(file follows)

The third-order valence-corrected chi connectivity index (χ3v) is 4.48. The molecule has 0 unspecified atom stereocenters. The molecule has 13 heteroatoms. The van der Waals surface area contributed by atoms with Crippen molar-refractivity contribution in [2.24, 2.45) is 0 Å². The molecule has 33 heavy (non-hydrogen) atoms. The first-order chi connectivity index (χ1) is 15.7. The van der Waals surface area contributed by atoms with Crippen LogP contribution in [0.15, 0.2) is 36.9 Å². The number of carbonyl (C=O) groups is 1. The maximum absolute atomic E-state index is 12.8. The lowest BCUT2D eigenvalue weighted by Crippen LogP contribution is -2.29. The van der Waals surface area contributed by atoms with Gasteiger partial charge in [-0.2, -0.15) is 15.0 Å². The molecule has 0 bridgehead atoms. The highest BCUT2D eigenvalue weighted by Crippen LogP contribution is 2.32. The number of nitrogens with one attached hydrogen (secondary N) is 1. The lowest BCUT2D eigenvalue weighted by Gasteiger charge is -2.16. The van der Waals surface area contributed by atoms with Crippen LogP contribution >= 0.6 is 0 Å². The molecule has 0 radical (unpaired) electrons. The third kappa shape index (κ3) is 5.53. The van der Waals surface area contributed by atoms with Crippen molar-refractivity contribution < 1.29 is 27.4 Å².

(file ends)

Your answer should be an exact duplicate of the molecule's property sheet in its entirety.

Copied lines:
The third-order valence-corrected chi connectivity index (χ3v) is 4.48. The molecule has 0 unspecified atom stereocenters. The molecule has 13 heteroatoms. The van der Waals surface area contributed by atoms with Crippen molar-refractivity contribution in [2.24, 2.45) is 0 Å². The molecule has 33 heavy (non-hydrogen) atoms. The first-order chi connectivity index (χ1) is 15.7. The van der Waals surface area contributed by atoms with Crippen LogP contribution in [0.15, 0.2) is 36.9 Å². The number of carbonyl (C=O) groups is 1. The maximum absolute atomic E-state index is 12.8. The lowest BCUT2D eigenvalue weighted by Crippen LogP contribution is -2.29. The van der Waals surface area contributed by atoms with Gasteiger partial charge in [-0.2, -0.15) is 15.0 Å². The molecule has 0 bridgehead atoms. The highest BCUT2D eigenvalue weighted by Crippen LogP contribution is 2.32. The number of nitrogens with one attached hydrogen (secondary N) is 1. The lowest BCUT2D eigenvalue weighted by Gasteiger charge is -2.16. The van der Waals surface area contributed by atoms with Crippen LogP contribution >= 0.6 is 0 Å². The molecule has 0 radical (unpaired) electrons. The third kappa shape index (κ3) is 5.53. The van der Waals surface area contributed by atoms with Crippen molar-refractivity contribution < 1.29 is 27.4 Å².